Following the emergence of the highly contagious Delta and Omicron COVID-19 variants pregnancy-related mortality rates, in the United States rose faster in 2021, compared to the previous year, according to a new study by Boston University School of Public Health (BUSPH) and the University of Maryland School of Public Health (UMD).
The staggering data captures the worsening burden of pregnancy related mortality, which include deaths during pregnancy through 1 year postpartum, in the US during the pandemic. Mortality rates particularly increased among racial and ethnic minorities, and the study provides COVID-related context to a new report by the National Center for Health Statistics that indicates that US maternal mortality rates increased by 38 percent in 2021, compared to 2020 rates.
Published in the journal Obstetrics & Gynecology, the findings on pregnancy-related mortality are consistent with rising COVID-19–related death rates among reproductive-age women, and the results follow the team’s previously published research that also revealed alarming spikes in maternal mortality rates during the first year of the pandemic in 2020.
The new study found that pregnancy-related deaths ratios rose to 45.5 deaths per 100,000 live births overall in 2021—and as high as 56.9 deaths per 100,000 live births during the third quarter of 2021—compared to 36.7 deaths per 100,000 live births in 2020, and 30.3 deaths per 100,000 live births pre-COVID. The Delta variant began ripping through the country in June 2021, before the even-more-contagious Omicron variant took hold in late fall.
Notably, the study found that the largest relative increases in pregnancy-related deaths between 2020 and 2021 were among Hispanic people (at 34 percent) and especially American Indian/Alaska Native (AIAN) people (at 104 percent). Pregnancy-related mortality ratios in 2021 were highest for AIAN (161 deaths per 100,000 live births) and Black (98 deaths per 100,000 live births) pregnant people. The proportion of pregnancy-related deaths with a COVID diagnosis was highest among Hispanic (at 43 percent) and AIAN (at 36 percent) people.
“The pandemic exacerbated what were already poor maternal outcomes in the US by deepening disparities by race/ethnicity and place of residence resulting in maternal death rates not seen since 1964,” says study senior author Dr. Eugene Declercq, professor of community health sciences at BUSPH. “In particular, the extraordinary increases among American Indian and Alaska Natives in 2021 deserves greater attention.”
For the analysis, Dr. Declercq and study lead author Dr. Marie Thoma, associate professor of family science at UMD, utilized national birth and mortality data from January 2019 to March 2020 (pre-pandemic) compared to April 2020-December 2021 (during the pandemic). They estimated pregnancy-related mortality increases per quarter-year for deaths that occurred during pregnancy or within one year after the end of a pregnancy, and compared these rates to mortality rates among people ages 15 to 44 years old, for which COVID-19 was listed as a contributing cause of death.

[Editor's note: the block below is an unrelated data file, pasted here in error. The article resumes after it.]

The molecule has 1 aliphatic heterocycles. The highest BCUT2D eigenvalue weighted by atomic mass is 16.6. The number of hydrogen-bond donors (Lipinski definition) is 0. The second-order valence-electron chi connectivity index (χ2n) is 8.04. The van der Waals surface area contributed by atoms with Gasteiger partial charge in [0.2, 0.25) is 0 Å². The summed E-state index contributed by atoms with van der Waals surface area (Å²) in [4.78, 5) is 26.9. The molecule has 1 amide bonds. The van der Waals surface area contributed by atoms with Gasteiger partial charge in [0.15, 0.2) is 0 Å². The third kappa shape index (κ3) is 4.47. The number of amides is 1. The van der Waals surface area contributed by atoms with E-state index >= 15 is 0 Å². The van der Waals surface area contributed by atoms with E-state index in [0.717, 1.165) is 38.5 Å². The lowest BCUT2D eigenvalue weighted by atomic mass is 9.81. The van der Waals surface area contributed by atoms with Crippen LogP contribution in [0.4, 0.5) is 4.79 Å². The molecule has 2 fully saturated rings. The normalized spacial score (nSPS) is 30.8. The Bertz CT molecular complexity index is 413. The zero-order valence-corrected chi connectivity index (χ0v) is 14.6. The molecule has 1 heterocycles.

In addition to mortality spikes among racial/ethnic pregnant people, the study also captured increases in pregnancy-related mortality in rural areas and smaller cities between 2020-2021, with rates rising by 21 percent and 39 percent, respectively.
These increases closely mirrored overall shifts in COVID-related death patterns among all women ages 15-44.
“This is concerning as we also saw the shuttering of many obstetric facilities and services during the pandemic, particularly in rural areas,” says Dr. Thoma.
The researchers were hopeful that vaccination rates among pregnant people would increase and provide greater protection against COVID-related deaths for this population in 2021, when vaccines became widely available to the public. But the latest federal data suggests that up to 45 percent of pregnant people in the US are still not fully vaccinated against COVID-19.
“Our maternal mortality statistics are the ‘tip of the iceberg’ when we think about the underlying impact on the health of mothers in this country and how this devastates families,” Dr. Thoma says. “We need to turn our attention toward improving systems and policies that can address our country’s maternal health.”
About Boston University School of Public Health
Founded in 1976, Boston University School of Public Health is one of the top five ranked private schools of public health in the world. It offers master's- and doctoral-level education in public health. The faculty in six departments conduct policy-changing public health research around the world, with the mission of improving the health of populations—especially the disadvantaged, underserved, and vulnerable—locally and globally.
Obstetrics and Gynecology
Method of Research
Subject of Research
Changes in pregnancy-related mortality associated with the coronavirus disease 2019 (COVID-19) pandemic in the United States
Article Publication Date
Marie E. Thoma disclosed receiving payment from the following: the World Health Organization via contract with Dr. Carie Cox; Dept. of Veterans Affairs via grant with University of Iowa (PI: Ginny Ryan); Share-Net International; and the U.S. Department of Agriculture, Economic Research Service cooperative agreement, contract with the Prince George’s County Health Department. Eugene R. Declercq did not report any potential conflicts of interest.